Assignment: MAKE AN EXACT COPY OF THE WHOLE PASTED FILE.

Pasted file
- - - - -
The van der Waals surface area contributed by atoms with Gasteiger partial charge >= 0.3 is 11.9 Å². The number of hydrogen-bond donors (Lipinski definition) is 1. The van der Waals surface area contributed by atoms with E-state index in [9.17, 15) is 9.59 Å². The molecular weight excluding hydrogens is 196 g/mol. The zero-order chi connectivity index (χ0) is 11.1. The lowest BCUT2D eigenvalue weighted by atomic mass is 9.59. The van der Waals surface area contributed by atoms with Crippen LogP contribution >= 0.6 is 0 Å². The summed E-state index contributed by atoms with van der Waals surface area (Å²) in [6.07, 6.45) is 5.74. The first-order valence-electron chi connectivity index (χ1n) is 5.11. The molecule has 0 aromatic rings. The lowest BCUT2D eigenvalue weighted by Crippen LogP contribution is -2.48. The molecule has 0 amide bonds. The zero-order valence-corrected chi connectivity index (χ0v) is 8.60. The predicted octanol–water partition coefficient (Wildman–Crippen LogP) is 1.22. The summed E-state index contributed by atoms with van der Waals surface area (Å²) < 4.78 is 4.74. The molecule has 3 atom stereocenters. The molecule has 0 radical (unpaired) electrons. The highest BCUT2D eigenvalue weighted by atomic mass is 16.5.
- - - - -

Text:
The van der Waals surface area contributed by atoms with Gasteiger partial charge >= 0.3 is 11.9 Å². The number of hydrogen-bond donors (Lipinski definition) is 1. The van der Waals surface area contributed by atoms with E-state index in [9.17, 15) is 9.59 Å². The molecular weight excluding hydrogens is 196 g/mol. The zero-order chi connectivity index (χ0) is 11.1. The lowest BCUT2D eigenvalue weighted by atomic mass is 9.59. The van der Waals surface area contributed by atoms with Crippen LogP contribution >= 0.6 is 0 Å². The summed E-state index contributed by atoms with van der Waals surface area (Å²) in [6.07, 6.45) is 5.74. The first-order valence-electron chi connectivity index (χ1n) is 5.11. The molecule has 0 aromatic rings. The lowest BCUT2D eigenvalue weighted by Crippen LogP contribution is -2.48. The molecule has 0 amide bonds. The zero-order valence-corrected chi connectivity index (χ0v) is 8.60. The predicted octanol–water partition coefficient (Wildman–Crippen LogP) is 1.22. The summed E-state index contributed by atoms with van der Waals surface area (Å²) < 4.78 is 4.74. The molecule has 3 atom stereocenters. The molecule has 0 radical (unpaired) electrons. The highest BCUT2D eigenvalue weighted by atomic mass is 16.5.